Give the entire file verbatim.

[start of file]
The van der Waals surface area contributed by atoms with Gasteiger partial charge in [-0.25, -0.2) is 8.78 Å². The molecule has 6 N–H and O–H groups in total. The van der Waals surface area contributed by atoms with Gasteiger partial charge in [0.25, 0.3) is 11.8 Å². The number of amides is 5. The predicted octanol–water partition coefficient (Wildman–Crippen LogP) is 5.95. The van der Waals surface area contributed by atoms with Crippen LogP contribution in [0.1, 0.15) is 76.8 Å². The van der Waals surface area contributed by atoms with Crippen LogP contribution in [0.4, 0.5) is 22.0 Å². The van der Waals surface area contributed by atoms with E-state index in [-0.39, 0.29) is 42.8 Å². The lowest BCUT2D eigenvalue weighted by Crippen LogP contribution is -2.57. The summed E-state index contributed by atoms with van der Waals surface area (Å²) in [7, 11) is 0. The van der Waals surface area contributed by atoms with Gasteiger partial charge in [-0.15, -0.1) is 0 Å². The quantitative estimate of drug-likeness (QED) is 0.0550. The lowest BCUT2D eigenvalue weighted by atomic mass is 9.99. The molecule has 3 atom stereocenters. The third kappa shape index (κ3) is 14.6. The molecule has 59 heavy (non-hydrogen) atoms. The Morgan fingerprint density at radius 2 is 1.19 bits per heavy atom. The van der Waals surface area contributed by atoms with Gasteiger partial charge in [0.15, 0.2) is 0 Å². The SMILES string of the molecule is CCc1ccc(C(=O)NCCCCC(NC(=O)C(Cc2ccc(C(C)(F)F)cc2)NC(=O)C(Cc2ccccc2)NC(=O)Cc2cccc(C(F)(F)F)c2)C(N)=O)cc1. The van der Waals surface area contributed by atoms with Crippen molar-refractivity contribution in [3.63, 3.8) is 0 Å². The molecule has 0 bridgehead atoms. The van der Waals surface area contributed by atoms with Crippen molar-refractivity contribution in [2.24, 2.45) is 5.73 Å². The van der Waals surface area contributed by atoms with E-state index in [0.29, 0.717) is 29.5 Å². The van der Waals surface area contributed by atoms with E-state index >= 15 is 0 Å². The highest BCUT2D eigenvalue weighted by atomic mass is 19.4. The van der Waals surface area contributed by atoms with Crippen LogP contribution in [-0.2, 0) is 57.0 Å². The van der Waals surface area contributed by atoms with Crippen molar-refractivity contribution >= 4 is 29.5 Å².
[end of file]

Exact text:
The van der Waals surface area contributed by atoms with Gasteiger partial charge in [-0.25, -0.2) is 8.78 Å². The molecule has 6 N–H and O–H groups in total. The van der Waals surface area contributed by atoms with Gasteiger partial charge in [0.25, 0.3) is 11.8 Å². The number of amides is 5. The predicted octanol–water partition coefficient (Wildman–Crippen LogP) is 5.95. The van der Waals surface area contributed by atoms with Crippen LogP contribution in [0.1, 0.15) is 76.8 Å². The van der Waals surface area contributed by atoms with Crippen LogP contribution in [0.4, 0.5) is 22.0 Å². The van der Waals surface area contributed by atoms with E-state index in [-0.39, 0.29) is 42.8 Å². The lowest BCUT2D eigenvalue weighted by Crippen LogP contribution is -2.57. The summed E-state index contributed by atoms with van der Waals surface area (Å²) in [7, 11) is 0. The van der Waals surface area contributed by atoms with Gasteiger partial charge in [-0.15, -0.1) is 0 Å². The quantitative estimate of drug-likeness (QED) is 0.0550. The lowest BCUT2D eigenvalue weighted by atomic mass is 9.99. The molecule has 3 atom stereocenters. The third kappa shape index (κ3) is 14.6. The molecule has 59 heavy (non-hydrogen) atoms. The Morgan fingerprint density at radius 2 is 1.19 bits per heavy atom. The van der Waals surface area contributed by atoms with Gasteiger partial charge in [0.15, 0.2) is 0 Å². The SMILES string of the molecule is CCc1ccc(C(=O)NCCCCC(NC(=O)C(Cc2ccc(C(C)(F)F)cc2)NC(=O)C(Cc2ccccc2)NC(=O)Cc2cccc(C(F)(F)F)c2)C(N)=O)cc1. The van der Waals surface area contributed by atoms with Crippen molar-refractivity contribution in [3.63, 3.8) is 0 Å². The molecule has 0 bridgehead atoms. The van der Waals surface area contributed by atoms with Crippen molar-refractivity contribution in [2.24, 2.45) is 5.73 Å². The van der Waals surface area contributed by atoms with E-state index in [0.29, 0.717) is 29.5 Å². The van der Waals surface area contributed by atoms with E-state index >= 15 is 0 Å². The highest BCUT2D eigenvalue weighted by atomic mass is 19.4. The van der Waals surface area contributed by atoms with Crippen LogP contribution in [-0.2, 0) is 57.0 Å². The van der Waals surface area contributed by atoms with Crippen molar-refractivity contribution >= 4 is 29.5 Å².